Peyton Drackett

Parents: John and Dawn Drackett
Hometown: Fort Smith, Ark.
FFA Chapter: Greenwood FFA
Advisor: Roy Cox

What is your favorite aspect of agriculture?
“My grandpa had a farm and always had animals so I really love animals. Now I have a farm job with Dr. Chris Ashworth, a veterinarian, and have learned more than I ever thought possible. I think what I enjoy the most is haying because I get paid to drive and I feel like I’m doing something not many 17-year-olds get to do although I also enjoy AI.”

Who is the most influential person in your life?
“My grandpa, Darwin Haudrick, is the most influential. He runs a commercial beef herd and has a ‘get it done’ attitude. That means business first with no messing around.”

What is your current involvement in agriculture, including your daily routine?
“I live in the country, but we have no livestock. However I help my grandpa whenever I can. I work for Dr. Ashworth, a large animal veterinarian specializing dairy cows. I checked cows, move them, hay, vaccinate and water and feed his Angus herd. During the school year I work 30 hours a week but up that to 50 hours during the summer.”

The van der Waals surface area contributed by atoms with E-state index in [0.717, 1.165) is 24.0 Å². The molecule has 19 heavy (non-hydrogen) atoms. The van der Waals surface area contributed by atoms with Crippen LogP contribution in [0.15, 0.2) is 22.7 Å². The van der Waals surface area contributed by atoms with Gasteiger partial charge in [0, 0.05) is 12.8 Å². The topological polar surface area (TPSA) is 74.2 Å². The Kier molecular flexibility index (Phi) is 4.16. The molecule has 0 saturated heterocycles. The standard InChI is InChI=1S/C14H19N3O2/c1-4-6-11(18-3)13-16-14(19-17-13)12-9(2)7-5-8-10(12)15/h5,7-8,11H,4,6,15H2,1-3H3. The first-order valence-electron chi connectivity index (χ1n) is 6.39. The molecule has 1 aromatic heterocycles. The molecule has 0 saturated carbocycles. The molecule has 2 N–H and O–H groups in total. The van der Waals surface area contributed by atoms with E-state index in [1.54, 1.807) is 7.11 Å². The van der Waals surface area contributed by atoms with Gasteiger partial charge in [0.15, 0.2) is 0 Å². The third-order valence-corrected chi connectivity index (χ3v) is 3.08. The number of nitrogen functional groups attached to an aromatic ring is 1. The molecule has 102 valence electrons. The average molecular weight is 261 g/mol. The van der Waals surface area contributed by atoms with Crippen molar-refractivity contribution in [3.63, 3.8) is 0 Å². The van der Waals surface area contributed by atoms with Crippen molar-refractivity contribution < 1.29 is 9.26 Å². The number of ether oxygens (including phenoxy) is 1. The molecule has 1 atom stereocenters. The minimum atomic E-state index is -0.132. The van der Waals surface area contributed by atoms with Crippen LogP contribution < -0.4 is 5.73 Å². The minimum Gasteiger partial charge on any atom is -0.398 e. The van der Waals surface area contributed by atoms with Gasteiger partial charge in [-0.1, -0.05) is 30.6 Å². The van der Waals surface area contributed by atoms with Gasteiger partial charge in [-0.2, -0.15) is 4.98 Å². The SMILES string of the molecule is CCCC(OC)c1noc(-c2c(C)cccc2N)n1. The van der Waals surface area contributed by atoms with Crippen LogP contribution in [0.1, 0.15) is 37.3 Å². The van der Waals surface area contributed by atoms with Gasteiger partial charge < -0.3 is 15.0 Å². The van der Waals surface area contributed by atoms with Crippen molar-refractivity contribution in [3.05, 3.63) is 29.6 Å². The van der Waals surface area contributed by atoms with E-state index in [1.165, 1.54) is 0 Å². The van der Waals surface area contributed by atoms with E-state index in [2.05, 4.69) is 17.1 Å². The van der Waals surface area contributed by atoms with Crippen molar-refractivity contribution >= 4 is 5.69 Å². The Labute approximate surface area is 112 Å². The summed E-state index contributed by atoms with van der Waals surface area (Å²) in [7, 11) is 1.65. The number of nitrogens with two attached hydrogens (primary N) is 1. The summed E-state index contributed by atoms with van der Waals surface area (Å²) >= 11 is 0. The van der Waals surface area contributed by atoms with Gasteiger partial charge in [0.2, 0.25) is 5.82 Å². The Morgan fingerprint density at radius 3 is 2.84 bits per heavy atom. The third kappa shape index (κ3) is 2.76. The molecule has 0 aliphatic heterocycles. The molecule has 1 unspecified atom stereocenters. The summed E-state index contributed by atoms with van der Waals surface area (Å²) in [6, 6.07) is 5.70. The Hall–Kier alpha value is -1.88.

What are your future plans?
“I plan on going to college at Southern Arkansas University in Magnolia because I love the small campus and small-town feel. I’m going to be majoring in animal science and am considering careers such as being a veterinary tech because I don’t want as much school as it takes to be a veterinarian or working as a county extension agent or for a company like Tyson. I will, however, have my own commercial farm like my grandpa’s with Hereford’s or Black Angus because that’s what I love best.”

Melissa FullerArkansas / Oklahoma YouthArkansasPeyton DrackettParents: John and Dawn DrackettHometown: Fort Smith, Ark.FFA Chapter: Greenwood FFAAdvisor: Roy CoxWhat is your favorite aspect of agriculture?“My grandpa had a farm and always had animals so I really love animals. Now I have a farm job with Dr. Chris Ashworth, a veterinarian, and have learned more...The Ozarks' most read farm newspaper, reaching more than 58,000 readers in Missouri, Arkansas and Oklahoma